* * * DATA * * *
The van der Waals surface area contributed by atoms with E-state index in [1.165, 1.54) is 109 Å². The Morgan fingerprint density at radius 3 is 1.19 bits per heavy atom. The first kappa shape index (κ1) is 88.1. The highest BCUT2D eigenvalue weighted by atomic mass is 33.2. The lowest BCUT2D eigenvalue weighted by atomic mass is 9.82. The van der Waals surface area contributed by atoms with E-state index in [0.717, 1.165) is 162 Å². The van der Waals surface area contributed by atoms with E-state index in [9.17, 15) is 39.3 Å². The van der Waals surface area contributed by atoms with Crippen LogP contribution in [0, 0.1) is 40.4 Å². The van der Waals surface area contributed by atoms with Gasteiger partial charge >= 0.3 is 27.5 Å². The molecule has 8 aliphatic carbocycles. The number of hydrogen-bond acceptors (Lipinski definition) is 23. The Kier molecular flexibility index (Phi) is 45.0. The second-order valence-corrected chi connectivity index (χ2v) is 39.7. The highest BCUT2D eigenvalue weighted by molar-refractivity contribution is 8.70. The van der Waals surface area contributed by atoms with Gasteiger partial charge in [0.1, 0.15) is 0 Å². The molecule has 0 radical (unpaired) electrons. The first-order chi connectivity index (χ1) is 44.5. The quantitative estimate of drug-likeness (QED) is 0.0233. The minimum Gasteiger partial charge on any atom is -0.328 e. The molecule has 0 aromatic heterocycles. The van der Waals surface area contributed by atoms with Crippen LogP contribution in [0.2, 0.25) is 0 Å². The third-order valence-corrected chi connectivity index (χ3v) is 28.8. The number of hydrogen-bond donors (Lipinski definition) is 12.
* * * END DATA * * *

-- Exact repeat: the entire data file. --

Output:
The van der Waals surface area contributed by atoms with E-state index in [1.165, 1.54) is 109 Å². The Morgan fingerprint density at radius 3 is 1.19 bits per heavy atom. The first kappa shape index (κ1) is 88.1. The highest BCUT2D eigenvalue weighted by atomic mass is 33.2. The lowest BCUT2D eigenvalue weighted by atomic mass is 9.82. The van der Waals surface area contributed by atoms with E-state index in [0.717, 1.165) is 162 Å². The van der Waals surface area contributed by atoms with E-state index in [9.17, 15) is 39.3 Å². The van der Waals surface area contributed by atoms with Crippen LogP contribution in [0, 0.1) is 40.4 Å². The van der Waals surface area contributed by atoms with Gasteiger partial charge >= 0.3 is 27.5 Å². The molecule has 8 aliphatic carbocycles. The number of hydrogen-bond acceptors (Lipinski definition) is 23. The Kier molecular flexibility index (Phi) is 45.0. The second-order valence-corrected chi connectivity index (χ2v) is 39.7. The highest BCUT2D eigenvalue weighted by molar-refractivity contribution is 8.70. The van der Waals surface area contributed by atoms with Gasteiger partial charge in [0.1, 0.15) is 0 Å². The molecule has 0 radical (unpaired) electrons. The first-order chi connectivity index (χ1) is 44.5. The quantitative estimate of drug-likeness (QED) is 0.0233. The minimum Gasteiger partial charge on any atom is -0.328 e. The molecule has 0 aromatic heterocycles. The van der Waals surface area contributed by atoms with Crippen LogP contribution in [0.2, 0.25) is 0 Å². The third-order valence-corrected chi connectivity index (χ3v) is 28.8. The number of hydrogen-bond donors (Lipinski definition) is 12.